The particle instance rate is directly tied to the estimated population of whales at key points their history, which you can see illustrated in the above graph, further extrapolated with data from IUCN's Red List. The idea is that as the instance rate decreases, the form of the whale becomes hard to make out and see - a visual indication of the disappearance of their species. Learning that their population was increasing at a rate of roughly 5% per year since the early 2000s, it was nice to see visually how the animation would change once the particle rate started going up again.
The colors I chose is a ramp from light blue to dark purple depending on the age of the particle, which is also tied to it's alpha value. This means that as the particles get older and turn purple, they will also start to fade out. The particle life span itself is a random value between 0 and 18 second which was more of a visual decision. I enjoyed seeing the trail of particles flowing behind the whale that look similar to a fluid dynamic simulation and I thought it added more interest to the animation - and also represented the idea that these whales were living out their normal life-span. During the time-span when the blue whale population was dramatically decreasing, I decreased the life span at the same rate and removed the trail of particles.
There are a few more variables I played with to help shape this animation. One of them is the "conservation" value, which determines much the particles should try to stick to the emitter's surface. This value is also tied to the population changes over-time, but I didn't want it to vary too much as a super low conservation value make the whale really difficult to make out - even with a high particle density. I also added some particle fish, which is meant to act as a visual indicator to signal the beginning of major shifts in the blue whale population. They were supposed to visually guide to whale along it's path, keeping it on pace towards a brighter future (hopefully).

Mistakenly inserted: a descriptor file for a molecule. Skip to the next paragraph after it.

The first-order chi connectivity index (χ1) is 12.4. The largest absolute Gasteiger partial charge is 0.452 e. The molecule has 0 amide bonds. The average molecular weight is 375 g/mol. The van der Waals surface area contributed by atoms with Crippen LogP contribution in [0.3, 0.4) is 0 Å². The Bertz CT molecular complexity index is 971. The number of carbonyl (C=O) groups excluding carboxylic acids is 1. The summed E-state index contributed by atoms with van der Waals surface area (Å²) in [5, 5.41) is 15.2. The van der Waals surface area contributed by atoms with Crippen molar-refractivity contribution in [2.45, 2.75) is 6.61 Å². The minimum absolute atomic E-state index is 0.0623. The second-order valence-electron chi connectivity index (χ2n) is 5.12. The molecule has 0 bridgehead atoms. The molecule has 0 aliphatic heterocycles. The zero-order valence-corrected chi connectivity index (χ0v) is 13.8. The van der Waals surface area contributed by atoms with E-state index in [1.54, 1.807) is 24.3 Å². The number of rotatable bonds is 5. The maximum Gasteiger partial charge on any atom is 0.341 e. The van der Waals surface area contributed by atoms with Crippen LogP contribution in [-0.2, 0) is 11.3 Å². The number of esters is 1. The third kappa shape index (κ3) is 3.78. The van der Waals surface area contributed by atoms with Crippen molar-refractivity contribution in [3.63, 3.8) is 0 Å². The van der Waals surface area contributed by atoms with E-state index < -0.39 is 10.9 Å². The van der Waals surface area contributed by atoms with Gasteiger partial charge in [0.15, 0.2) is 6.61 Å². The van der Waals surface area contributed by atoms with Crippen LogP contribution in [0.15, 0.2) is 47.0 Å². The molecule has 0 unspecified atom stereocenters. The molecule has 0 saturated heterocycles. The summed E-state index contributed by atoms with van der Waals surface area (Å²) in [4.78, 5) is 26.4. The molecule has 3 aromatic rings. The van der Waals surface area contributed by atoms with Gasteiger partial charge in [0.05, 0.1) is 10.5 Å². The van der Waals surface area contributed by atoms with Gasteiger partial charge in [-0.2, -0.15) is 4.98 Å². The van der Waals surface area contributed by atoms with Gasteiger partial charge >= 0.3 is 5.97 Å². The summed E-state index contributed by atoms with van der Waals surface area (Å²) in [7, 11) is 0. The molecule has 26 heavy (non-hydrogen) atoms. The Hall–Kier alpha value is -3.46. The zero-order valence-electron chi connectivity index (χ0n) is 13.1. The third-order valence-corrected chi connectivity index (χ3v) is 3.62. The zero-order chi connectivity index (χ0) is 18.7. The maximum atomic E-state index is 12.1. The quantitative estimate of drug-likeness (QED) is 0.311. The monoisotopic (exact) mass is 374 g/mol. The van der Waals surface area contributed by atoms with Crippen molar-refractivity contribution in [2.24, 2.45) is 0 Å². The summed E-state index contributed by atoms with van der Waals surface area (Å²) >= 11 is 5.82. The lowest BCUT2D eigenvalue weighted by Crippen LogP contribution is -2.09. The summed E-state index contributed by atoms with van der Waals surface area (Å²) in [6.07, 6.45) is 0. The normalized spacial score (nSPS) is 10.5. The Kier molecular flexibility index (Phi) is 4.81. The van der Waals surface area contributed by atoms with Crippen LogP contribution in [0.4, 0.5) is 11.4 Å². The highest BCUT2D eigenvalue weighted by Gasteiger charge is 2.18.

Close up shot of the first frame - pre-render
My original goal for this project was to have the whale turn into another animal and have a longer animation with various creatures using different types of data, and I think that's the next step for this project. I think it would be really neat to have a particle world where you can see how various changes overtime depending on whatever data you were interested in visualizing for a particular creature or habitat. This would make a great large-scale projection as well and may be the final iteration of this project. You can see a short video below of my projection test below.
Overall I learned a lot for this project. I really wanted to get deep into particle simulation in Maya and I learned a ton about the nParticle system. I am ready to continue learning more, including more about whales, which personally is the most fulfilling part of working on these projects. I think there is a lot that can be expanded on for this project in the future, and I want to continue thinking about other ways to visualize data on our fellow animal friends. I plan on using everything I've learning this semester in Nature of Code to push my work even further in the future.